This is fine except that very often you find flowering plants that have not reached the stage where the achenes have developed.  One feature is to see if the shape of the achenes is apparent when the flower is developing. Time to look at the flowers.

4)  Flowers. Top View

4a) Crepis capillaris. Smooth Hawksbeard

C. capillaris  (22 Jul 18 )  Note Yellow Stigma

C capillaris have quite small flowers, similar to the flowers of Nipplewort, being 8-15mm across ( robust form up to 20mm)  and this is a important ID feature.  C. vesicaria can have similar sized flowers and C. biennis have much larger flowers heads and often appear more ragged compared to the neater capillaris. Outer banding can be reddish in some plants.

C. capillaris 14Jul18  
Note stigma are are greenish. Style is yellow.

4b)  Crepis vesicaria. Beaked Hawksbeard

C. vesicaria ( 2 May 15)  Greenish Yellow style and stigma.
C. vesicaria ( 10 Jun 18,  Royston) stigma greenish.

The flowers are 15-40mm across often the outer petals having reddish ( or white) banding on outer face. Tip can show red. May have more petals than C capillaris, but generally more ragged than capillaries.

C vesicaria (13May18 Soham)
Typical array of flowering heads with bright yellow petals and some red banding, plus ragged appearance.

4c)  Crepis biennis   Rough Hawksbeard.

C. biennis ( 9Jun18)  Note Yellow style and sigma

C. biennis (9Jun18 Longstanton, Cambs)

The second flower is more mature but still shows completely yellow stigma and style.  The petals are completely yellow with no reddish banding. The two features are worth checking as they seem to be reliable. Flower across  30-45mm. much bigger than C. vesicaria.

C biennis ( 2Jun18 Great Eversden, Cambs.)

5)   Flowers Side View showing involucral bracts.

5a) C. capillaris. Smooth Hawksbeard

C. capillaris ( 22Oct15)

Typical flower showing the outer bracts spreading and curving back into touching the inner bracts.
Occasionally the outer bracts stay close in ( adpressed), not spreading.The outer bracts are thin and are hairless except for slight a cobwebby ( arachnoid) hairs. The are about a third in length of the inner bracts which have short black hairs mainly on or close to the centre line plus the white cobwebby hairs.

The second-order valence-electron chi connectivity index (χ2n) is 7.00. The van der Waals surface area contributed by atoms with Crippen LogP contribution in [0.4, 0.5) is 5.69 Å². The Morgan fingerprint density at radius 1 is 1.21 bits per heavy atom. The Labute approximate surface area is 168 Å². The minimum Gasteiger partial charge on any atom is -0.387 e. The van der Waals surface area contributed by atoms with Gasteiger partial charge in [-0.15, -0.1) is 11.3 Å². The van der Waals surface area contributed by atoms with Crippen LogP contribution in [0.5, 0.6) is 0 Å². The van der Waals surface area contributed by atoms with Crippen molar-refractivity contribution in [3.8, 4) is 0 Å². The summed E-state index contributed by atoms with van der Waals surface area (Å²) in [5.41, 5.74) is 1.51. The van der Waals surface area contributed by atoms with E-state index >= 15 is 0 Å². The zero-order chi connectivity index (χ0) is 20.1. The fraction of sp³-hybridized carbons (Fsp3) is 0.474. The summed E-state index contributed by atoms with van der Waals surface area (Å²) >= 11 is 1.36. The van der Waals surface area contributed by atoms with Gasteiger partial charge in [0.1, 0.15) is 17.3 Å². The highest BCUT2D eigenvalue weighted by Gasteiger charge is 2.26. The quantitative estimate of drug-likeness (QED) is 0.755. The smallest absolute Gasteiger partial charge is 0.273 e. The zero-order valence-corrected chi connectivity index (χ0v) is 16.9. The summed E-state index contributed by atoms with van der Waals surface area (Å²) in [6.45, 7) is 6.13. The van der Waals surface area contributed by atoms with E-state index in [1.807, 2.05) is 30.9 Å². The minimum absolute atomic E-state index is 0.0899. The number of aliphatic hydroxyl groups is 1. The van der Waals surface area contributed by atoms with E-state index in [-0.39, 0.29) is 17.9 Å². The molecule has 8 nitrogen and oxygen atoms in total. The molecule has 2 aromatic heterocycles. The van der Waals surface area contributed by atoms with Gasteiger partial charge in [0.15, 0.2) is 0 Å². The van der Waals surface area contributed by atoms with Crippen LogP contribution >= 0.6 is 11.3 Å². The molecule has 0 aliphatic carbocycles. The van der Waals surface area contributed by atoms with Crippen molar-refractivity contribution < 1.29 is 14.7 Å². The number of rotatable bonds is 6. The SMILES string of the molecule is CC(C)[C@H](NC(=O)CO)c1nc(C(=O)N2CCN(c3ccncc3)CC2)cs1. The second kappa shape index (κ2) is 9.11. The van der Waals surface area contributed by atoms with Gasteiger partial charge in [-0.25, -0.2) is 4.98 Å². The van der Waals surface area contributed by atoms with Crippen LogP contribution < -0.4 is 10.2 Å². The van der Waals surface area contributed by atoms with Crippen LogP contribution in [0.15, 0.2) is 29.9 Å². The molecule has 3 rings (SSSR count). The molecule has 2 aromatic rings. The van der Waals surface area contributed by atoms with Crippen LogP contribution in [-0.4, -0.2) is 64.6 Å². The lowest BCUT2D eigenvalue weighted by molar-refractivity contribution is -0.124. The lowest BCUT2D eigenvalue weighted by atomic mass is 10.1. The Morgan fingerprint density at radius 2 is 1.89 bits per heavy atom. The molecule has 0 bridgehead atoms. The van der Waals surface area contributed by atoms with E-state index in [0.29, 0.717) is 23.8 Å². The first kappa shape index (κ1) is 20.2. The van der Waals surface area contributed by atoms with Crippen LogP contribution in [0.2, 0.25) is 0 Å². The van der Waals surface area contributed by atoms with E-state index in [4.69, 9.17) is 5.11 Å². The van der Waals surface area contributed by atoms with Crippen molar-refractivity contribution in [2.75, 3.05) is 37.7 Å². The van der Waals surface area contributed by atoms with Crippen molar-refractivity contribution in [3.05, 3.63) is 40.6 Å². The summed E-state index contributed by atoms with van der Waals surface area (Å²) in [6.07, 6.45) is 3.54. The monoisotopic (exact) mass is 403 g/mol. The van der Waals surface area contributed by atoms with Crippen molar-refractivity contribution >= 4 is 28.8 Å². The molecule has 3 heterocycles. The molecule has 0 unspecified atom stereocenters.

Overall colour of the bracts is pale green with edges slightly paler again.

C capillaris (14Jul18)
Again a typical flower. Black hairs prominent.

C capillaris ( 30 Jun 16)

Note the best image but the only photo I have a of the robust form of C. vesicaria.  Structure conforms to the examples above. Note slight red banding on our petals.

5b)   C. vesicaria Beaked Hawksbeard.

C. vesicaria (10Jun18 Royston)
May have more petals than capillaris but basic structure the same with a few outer bracts curving out.
Red banding on outer petals. Cobwebby ( arachnoid ) white hairs present plus the black stout hairs and some longer white hairs with glandular tips.
The outer bracts are wider and stronger looking than C capellaris but very similar to C. biennis.
A marginal difference is the outer bracts have very pale white edging which is clear in this example.

Red banding prominent ( 12 Jun16)
C. vesicaria (2Jun16)

This example is chosen as the cobwebby hairs are prominent but it almost lacks the stout black hairs which are tiny and the long white hairs which are more typical. An example of variation.

Cut flower, late stage
Cut Flower, early stage
It is possible to see the shape of the achene before the flower develops in the pappus stage. The late stage photo clearly shows the beaked achenes forming but the early stage also shows the achenes thinning down just before the pappus hairs.  This is not always so clear cut as the achenes on the left are not showing this feature as well as the ones in the centre of the photo.

5c)  C. biennis Rough Hawksbeard.

C. biennis 31May14

Outer bracts are very robust and have a dark centre line in this particular plant. Cobwebby hairs as usual plus some stout black hairs.  Pale yellow petals without red banding.  The outer bracts tend to stick out rather than curve inwards and they also tend to a pale green rather than white.  

C. biennis 22May16